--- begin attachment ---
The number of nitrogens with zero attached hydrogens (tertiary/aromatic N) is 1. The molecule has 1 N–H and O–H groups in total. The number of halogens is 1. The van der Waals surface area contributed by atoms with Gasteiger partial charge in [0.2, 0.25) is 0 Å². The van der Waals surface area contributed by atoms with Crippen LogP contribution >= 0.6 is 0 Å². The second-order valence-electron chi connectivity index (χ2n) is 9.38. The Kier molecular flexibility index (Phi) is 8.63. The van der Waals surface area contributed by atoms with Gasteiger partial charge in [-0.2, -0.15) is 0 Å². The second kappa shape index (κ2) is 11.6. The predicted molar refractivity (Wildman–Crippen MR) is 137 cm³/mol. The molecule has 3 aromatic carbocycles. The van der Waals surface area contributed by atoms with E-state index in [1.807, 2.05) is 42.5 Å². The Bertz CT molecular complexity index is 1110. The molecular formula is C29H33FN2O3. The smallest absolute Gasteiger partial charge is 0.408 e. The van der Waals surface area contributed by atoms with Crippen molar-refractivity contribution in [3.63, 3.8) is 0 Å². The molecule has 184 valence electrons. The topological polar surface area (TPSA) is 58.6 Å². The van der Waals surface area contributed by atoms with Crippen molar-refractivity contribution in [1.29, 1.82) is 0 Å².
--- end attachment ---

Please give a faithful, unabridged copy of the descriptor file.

The number of nitrogens with zero attached hydrogens (tertiary/aromatic N) is 1. The molecule has 1 N–H and O–H groups in total. The number of halogens is 1. The van der Waals surface area contributed by atoms with Gasteiger partial charge in [0.2, 0.25) is 0 Å². The van der Waals surface area contributed by atoms with Crippen LogP contribution >= 0.6 is 0 Å². The second-order valence-electron chi connectivity index (χ2n) is 9.38. The Kier molecular flexibility index (Phi) is 8.63. The van der Waals surface area contributed by atoms with Gasteiger partial charge in [-0.2, -0.15) is 0 Å². The second kappa shape index (κ2) is 11.6. The predicted molar refractivity (Wildman–Crippen MR) is 137 cm³/mol. The molecule has 3 aromatic carbocycles. The van der Waals surface area contributed by atoms with E-state index in [1.807, 2.05) is 42.5 Å². The Bertz CT molecular complexity index is 1110. The molecular formula is C29H33FN2O3. The smallest absolute Gasteiger partial charge is 0.408 e. The van der Waals surface area contributed by atoms with Crippen molar-refractivity contribution in [3.63, 3.8) is 0 Å². The molecule has 184 valence electrons. The topological polar surface area (TPSA) is 58.6 Å². The van der Waals surface area contributed by atoms with Crippen molar-refractivity contribution in [1.29, 1.82) is 0 Å².